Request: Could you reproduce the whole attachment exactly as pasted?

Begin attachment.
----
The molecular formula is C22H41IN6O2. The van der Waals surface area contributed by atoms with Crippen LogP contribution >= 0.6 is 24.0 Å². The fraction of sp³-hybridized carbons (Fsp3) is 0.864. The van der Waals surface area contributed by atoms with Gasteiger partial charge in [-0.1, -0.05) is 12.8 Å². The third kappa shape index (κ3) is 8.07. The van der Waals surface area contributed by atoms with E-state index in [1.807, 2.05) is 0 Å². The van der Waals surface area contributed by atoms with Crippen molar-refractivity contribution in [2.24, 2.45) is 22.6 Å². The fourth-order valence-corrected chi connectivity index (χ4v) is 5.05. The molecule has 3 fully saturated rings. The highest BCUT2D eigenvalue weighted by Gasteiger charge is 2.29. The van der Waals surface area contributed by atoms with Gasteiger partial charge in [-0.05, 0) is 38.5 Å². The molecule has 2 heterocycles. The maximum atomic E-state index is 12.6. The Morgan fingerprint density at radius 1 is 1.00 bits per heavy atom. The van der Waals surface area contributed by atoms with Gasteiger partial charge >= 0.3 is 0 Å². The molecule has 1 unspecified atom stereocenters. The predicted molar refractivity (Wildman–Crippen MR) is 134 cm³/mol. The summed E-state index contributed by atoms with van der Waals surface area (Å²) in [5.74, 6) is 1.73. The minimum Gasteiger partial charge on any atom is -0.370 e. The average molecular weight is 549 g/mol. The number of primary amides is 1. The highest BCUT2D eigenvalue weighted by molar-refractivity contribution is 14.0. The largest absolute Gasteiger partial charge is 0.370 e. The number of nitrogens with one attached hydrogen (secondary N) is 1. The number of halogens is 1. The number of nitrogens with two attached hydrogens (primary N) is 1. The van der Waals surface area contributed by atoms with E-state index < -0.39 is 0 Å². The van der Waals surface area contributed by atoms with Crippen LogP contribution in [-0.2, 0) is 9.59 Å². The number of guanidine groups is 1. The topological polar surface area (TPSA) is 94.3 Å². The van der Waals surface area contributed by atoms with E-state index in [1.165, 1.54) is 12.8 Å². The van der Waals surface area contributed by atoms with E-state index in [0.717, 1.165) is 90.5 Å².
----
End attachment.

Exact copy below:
The molecular formula is C22H41IN6O2. The van der Waals surface area contributed by atoms with Crippen LogP contribution >= 0.6 is 24.0 Å². The fraction of sp³-hybridized carbons (Fsp3) is 0.864. The van der Waals surface area contributed by atoms with Gasteiger partial charge in [-0.1, -0.05) is 12.8 Å². The third kappa shape index (κ3) is 8.07. The van der Waals surface area contributed by atoms with E-state index in [1.807, 2.05) is 0 Å². The van der Waals surface area contributed by atoms with Crippen molar-refractivity contribution in [2.24, 2.45) is 22.6 Å². The fourth-order valence-corrected chi connectivity index (χ4v) is 5.05. The molecule has 3 fully saturated rings. The highest BCUT2D eigenvalue weighted by Gasteiger charge is 2.29. The van der Waals surface area contributed by atoms with Gasteiger partial charge in [-0.05, 0) is 38.5 Å². The molecule has 2 heterocycles. The maximum atomic E-state index is 12.6. The Morgan fingerprint density at radius 1 is 1.00 bits per heavy atom. The van der Waals surface area contributed by atoms with Gasteiger partial charge >= 0.3 is 0 Å². The molecule has 1 unspecified atom stereocenters. The predicted molar refractivity (Wildman–Crippen MR) is 134 cm³/mol. The summed E-state index contributed by atoms with van der Waals surface area (Å²) in [5.74, 6) is 1.73. The minimum Gasteiger partial charge on any atom is -0.370 e. The average molecular weight is 549 g/mol. The number of primary amides is 1. The highest BCUT2D eigenvalue weighted by molar-refractivity contribution is 14.0. The largest absolute Gasteiger partial charge is 0.370 e. The number of nitrogens with one attached hydrogen (secondary N) is 1. The number of halogens is 1. The number of nitrogens with two attached hydrogens (primary N) is 1. The van der Waals surface area contributed by atoms with E-state index < -0.39 is 0 Å². The van der Waals surface area contributed by atoms with Crippen LogP contribution in [-0.2, 0) is 9.59 Å². The number of guanidine groups is 1. The topological polar surface area (TPSA) is 94.3 Å². The van der Waals surface area contributed by atoms with E-state index in [1.165, 1.54) is 12.8 Å². The van der Waals surface area contributed by atoms with E-state index in [0.717, 1.165) is 90.5 Å².